Many researchers, including Pond, would agree with that based on current data, the timeframe that Wertheim and his colleagues proposed in the study is likely, said Pond, who co-authored  a separate study examining the early evolutionary history of  SARS-CoV-2, published in May in the journal Molecular Biology and Evolution. In that study, Pond and his colleagues used a kind of genetic analysis originally developed to reconstruct the evolution of human cancer cells. They determined that the version of SARS-CoV-2 that spread in December 2019 would take six to eight weeks to evolve from the initial human strain of the virus. Although the method they used was different, that time frame would also push the origin back to around the same time as the other study — October 2019.

But Pond said there are also ways of gaining new insight into when the virus emerged. For instance, many thought the virus emerged from an animal at the Huanan Seafood Wholesale Market in Wuhan, but later analysis found cases that couldn't be linked to the market, Live Science previously reported. In contrast, Wertheim said the lack of confirmation from the China-WHO joint study for the Dec. 1 and Nov. 17 cases that his study used could affect the estimate. Frozen blood samples from early potential cases or genetic sequence records could also provide further insight, Pond said.

"You can easily imagine a scenario where you get five or 10 more sequences that are early, and they just change everything," he said. Regardless, Pond thinks it's unlikely that the virus emerged earlier than fall 2019 or, at the earliest, late summer 2019, because even events that could lead to the virus circulating undetected that early — such as it starting to spread, going extinct and then being reintroduced — are very unlikely and become increasingly so the further back you go.

Some research has suggested an origin date earlier than October, but the studies have not been peer-reviewed or published in scientific journals. In one such study, researchers at Harvard University analyzed internet searches in Wuhan, China, from 2019 and found an increase in searches for "diarrhea" in August 2019 that correlated with an increase in traffic in a Wuhan hospital parking lot the same month. Diarrhea is more common with COVID-19 than with the flu, so the researchers suggested the increase could point to the virus spreading in August.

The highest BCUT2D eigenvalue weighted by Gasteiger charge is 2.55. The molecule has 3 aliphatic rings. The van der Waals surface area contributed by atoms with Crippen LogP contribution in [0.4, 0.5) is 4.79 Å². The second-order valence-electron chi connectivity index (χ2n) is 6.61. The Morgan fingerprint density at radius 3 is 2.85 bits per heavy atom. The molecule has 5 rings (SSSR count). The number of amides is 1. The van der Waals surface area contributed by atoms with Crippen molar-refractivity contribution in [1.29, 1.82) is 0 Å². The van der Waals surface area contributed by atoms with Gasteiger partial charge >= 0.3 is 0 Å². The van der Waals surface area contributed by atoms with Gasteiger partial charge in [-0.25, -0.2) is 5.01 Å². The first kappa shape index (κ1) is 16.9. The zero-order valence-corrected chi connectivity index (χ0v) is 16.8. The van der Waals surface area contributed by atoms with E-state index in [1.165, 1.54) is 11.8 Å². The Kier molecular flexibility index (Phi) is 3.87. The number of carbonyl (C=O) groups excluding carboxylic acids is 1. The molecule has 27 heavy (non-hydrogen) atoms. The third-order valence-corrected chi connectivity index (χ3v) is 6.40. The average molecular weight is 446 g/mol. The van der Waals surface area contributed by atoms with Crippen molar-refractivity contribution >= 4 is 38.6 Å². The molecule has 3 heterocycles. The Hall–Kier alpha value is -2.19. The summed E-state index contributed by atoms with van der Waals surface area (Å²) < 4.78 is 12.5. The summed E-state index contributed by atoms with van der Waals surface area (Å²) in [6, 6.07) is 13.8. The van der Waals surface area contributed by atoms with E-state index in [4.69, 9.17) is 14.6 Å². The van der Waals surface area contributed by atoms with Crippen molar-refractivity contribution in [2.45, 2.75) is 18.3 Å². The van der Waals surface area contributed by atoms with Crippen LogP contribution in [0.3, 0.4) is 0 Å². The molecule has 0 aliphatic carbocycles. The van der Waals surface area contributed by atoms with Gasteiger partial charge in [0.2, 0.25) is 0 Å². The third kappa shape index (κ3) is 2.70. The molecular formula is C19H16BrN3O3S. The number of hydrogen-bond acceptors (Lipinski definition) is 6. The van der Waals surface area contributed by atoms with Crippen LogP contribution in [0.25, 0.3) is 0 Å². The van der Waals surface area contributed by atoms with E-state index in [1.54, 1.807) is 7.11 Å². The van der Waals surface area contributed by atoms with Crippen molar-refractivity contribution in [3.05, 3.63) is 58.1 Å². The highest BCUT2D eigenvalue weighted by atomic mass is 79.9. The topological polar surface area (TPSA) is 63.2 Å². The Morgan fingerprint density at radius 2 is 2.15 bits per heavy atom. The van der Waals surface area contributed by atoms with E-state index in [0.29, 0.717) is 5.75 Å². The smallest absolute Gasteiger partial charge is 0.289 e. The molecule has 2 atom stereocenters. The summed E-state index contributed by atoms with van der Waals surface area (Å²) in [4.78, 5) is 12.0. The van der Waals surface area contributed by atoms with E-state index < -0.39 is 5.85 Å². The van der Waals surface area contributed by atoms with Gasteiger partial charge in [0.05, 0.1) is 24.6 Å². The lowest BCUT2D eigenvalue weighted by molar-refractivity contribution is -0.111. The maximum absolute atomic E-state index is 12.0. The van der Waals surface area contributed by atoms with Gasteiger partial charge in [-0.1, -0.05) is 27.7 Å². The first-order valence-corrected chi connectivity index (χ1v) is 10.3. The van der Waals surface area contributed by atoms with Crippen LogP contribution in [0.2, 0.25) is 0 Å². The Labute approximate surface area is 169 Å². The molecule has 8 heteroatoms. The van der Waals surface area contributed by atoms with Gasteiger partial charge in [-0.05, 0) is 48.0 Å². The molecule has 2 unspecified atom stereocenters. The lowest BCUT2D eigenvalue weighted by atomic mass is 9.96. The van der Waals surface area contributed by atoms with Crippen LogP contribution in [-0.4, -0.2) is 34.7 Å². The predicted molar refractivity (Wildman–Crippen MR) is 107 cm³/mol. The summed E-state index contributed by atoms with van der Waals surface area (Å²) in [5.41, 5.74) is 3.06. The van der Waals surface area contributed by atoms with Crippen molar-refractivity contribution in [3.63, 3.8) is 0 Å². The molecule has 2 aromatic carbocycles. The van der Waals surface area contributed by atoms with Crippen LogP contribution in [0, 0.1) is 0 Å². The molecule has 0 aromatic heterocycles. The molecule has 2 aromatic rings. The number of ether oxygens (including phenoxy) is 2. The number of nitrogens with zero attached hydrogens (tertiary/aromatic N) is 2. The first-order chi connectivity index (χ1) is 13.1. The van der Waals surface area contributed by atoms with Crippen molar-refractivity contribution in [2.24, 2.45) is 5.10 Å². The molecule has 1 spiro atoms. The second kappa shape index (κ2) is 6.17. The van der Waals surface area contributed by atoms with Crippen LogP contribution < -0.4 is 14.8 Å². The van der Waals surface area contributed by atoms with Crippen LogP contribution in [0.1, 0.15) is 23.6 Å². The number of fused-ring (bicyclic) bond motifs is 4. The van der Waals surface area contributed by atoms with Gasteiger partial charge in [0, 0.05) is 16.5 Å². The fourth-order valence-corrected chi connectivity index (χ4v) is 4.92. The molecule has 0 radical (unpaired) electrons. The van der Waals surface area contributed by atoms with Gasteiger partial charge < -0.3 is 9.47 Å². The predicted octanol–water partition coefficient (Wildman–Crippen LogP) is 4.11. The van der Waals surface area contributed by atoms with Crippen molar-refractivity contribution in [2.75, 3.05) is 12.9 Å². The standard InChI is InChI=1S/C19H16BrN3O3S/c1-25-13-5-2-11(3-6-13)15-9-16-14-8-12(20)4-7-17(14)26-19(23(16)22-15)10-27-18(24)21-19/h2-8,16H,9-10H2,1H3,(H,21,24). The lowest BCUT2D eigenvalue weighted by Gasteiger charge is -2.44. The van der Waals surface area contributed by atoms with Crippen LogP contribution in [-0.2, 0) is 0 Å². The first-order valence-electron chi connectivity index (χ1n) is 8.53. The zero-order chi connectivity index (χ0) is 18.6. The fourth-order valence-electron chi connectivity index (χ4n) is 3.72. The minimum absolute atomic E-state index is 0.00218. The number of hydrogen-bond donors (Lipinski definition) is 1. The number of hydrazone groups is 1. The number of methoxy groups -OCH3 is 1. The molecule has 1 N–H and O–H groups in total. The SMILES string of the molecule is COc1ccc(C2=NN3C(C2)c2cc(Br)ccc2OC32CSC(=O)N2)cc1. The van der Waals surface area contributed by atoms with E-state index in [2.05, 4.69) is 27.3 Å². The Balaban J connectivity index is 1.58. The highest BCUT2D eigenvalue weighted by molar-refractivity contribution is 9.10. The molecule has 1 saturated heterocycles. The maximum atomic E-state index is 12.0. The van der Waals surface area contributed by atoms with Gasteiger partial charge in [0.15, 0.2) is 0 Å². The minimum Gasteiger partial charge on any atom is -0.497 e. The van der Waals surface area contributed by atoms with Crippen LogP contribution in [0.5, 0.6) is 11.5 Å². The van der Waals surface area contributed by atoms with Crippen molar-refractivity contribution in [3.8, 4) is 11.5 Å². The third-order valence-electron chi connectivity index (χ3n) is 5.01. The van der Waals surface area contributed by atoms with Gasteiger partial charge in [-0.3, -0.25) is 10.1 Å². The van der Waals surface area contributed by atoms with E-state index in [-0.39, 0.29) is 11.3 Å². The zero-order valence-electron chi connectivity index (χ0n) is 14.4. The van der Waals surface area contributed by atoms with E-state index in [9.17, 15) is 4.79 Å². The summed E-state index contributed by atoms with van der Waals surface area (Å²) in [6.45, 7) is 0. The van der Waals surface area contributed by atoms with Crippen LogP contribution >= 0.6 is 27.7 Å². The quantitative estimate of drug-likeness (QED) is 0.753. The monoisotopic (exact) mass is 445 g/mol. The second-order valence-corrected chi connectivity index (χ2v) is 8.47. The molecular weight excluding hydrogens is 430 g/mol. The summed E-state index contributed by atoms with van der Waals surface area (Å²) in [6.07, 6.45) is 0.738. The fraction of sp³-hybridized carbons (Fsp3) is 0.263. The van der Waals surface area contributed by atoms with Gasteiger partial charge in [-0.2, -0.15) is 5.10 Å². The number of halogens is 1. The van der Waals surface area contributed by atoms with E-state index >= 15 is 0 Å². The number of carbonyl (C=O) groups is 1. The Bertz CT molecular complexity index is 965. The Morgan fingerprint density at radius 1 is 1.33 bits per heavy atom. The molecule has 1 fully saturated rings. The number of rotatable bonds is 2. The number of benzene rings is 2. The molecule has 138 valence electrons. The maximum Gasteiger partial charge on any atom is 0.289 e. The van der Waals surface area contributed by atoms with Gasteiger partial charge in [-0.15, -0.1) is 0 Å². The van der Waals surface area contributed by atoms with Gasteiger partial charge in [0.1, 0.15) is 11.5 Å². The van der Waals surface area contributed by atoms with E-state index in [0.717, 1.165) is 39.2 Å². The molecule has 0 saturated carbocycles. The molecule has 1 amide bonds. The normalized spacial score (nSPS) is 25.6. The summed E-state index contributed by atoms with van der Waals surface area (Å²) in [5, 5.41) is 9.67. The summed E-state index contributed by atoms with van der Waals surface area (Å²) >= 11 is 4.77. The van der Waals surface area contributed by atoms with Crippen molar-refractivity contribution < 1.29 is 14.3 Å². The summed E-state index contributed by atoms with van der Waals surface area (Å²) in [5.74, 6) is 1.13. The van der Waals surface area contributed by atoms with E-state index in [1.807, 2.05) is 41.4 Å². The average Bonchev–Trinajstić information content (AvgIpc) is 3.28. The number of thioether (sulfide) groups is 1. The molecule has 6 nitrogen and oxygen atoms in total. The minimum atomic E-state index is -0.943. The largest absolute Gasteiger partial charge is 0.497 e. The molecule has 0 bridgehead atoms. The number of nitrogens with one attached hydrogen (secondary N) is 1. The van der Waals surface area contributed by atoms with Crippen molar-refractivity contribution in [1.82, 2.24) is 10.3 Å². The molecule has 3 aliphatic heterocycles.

In a commentary in response to that study, however, other researchers pointed out that the authors used an awkward Chinese translation for "diarrhea" and that the search term increased in use all over China, not just in Wuhan. Another study, which was published to the preprint server medRxiv and was not peer-reviewed, found traces of SARS-CoV-2 in wastewater in Barcelona, Spain, in March 2019. However, the findings made little sense without any evidence of patients experiencing symptoms of COVID-19 in Barcelona at the time.

There are inherent problems with trying to find a more precise origin date. Wertheim's analyses showed that early on, case counts were likely to be so low that the virus went undetected. In fact, in the computer simulations from the study that modeled the spread of SARS-CoV-2 from a single human case, the virus went extinct the majority of the time, and when it didn't, sometimes it relied on a single person to spread it more widely again. Of course, in a large, densely-populated city like Wuhan, that scenario doesn’t present a problem — it would be easy for a single person to transmit the virus to many people. But it does make it likely that early on, few people had the virus. Amid a severe flu season, and since SARS-CoV-2 had a relatively low mortality rate compared with viruses like severe acute respiratory syndrome (SARS) and Middle East respiratory syndrome (MERS), Wertheim said it's no surprise the virus wasn't detected when it first started to spread.

Wertheim hopes systems that allow for earlier detection could help prevent or mitigate the effects of future pandemics.

"In an ideal world, we would have a sort of systematic and interconnected way to report all unexpected illness in a way that can be seen across borders," he said. "Something like that would have given us a leg up on this pandemic and potentially have been able to stop it in its tracks."

Originally published on Live Science.

Rebecca Sohn
Live Science Contributor

Rebecca Sohn is a freelance science writer. She writes about a variety of science, health and environmental topics, and is particularly interested in how science impacts people's lives. She has been an intern at CalMatters and STAT, as well as a science fellow at Mashable. Rebecca, a native of the Boston area, studied English literature and minored in music at Skidmore College in Upstate New York and later studied science journalism at New York University.